Individual vs. collective action

Recent developments in St. Paul suggest that this will be a challenge. In October 2018 the city implemented a new residential waste collection system. Under the old system, households contracted with a trash hauler of their choice. St. Paul was one of the largest cities in the United States to use this free-choice model. On many blocks, residents contracted with several hauling firms. The result was that trucks from multiple haulers plied the same alleys on different days, spewing exhaust and wearing down the road.

Fed up with this system, residents held forums throughout the city to solicit feedback on the existing system and ideas about alternatives. (Disclosure: I helped organize these forums.) These forums ultimately led to a state-sanctioned process under which St. Paul negotiated a contract with haulers that divided the city into zones so each neighborhood was assigned a single hauler. Although recent events have called the system — and the city’s response — into question, currently it works like this: No longer do several trucks a week come barreling down residents’ alleys. Instead, recycling and trash collection now occur on the same day, reducing emissions and truck traffic. Russ Stark, St. Paul’s chief resilience officer, estimated that switching to organized collection reduced greenhouse gas emissions associated with garbage truck traffic by as much as 75%.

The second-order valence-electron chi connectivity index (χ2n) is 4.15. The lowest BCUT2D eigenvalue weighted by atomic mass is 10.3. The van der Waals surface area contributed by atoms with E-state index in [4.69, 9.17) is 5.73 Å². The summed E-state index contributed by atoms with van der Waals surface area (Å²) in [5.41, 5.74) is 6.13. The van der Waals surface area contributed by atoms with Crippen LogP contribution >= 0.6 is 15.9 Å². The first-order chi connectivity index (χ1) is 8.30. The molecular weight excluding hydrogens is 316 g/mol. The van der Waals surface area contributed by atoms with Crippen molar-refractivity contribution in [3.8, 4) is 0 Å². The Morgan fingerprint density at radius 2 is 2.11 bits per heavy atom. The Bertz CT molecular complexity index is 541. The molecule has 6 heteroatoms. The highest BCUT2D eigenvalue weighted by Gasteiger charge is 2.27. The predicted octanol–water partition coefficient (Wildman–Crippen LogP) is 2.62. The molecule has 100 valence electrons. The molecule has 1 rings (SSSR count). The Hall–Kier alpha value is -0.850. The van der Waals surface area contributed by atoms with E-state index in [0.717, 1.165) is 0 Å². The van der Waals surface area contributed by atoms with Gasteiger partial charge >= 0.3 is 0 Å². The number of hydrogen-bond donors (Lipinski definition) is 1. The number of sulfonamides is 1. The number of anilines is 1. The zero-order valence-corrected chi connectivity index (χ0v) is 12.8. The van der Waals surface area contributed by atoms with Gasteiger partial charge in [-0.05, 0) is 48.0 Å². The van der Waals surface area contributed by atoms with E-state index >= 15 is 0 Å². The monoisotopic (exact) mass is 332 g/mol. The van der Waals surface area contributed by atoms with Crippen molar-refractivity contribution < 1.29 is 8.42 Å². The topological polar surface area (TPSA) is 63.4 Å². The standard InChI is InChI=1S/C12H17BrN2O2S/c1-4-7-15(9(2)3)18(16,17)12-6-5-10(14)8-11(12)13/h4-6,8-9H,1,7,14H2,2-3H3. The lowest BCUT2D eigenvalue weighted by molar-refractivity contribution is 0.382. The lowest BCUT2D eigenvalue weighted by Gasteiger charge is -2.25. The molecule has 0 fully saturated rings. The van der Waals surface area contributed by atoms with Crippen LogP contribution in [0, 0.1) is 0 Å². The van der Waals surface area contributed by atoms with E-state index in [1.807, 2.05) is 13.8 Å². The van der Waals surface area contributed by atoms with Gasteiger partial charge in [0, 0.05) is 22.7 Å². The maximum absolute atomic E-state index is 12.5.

Ultimately, the most important thing that we can do as citizens is to change the systems that pollute the Earth.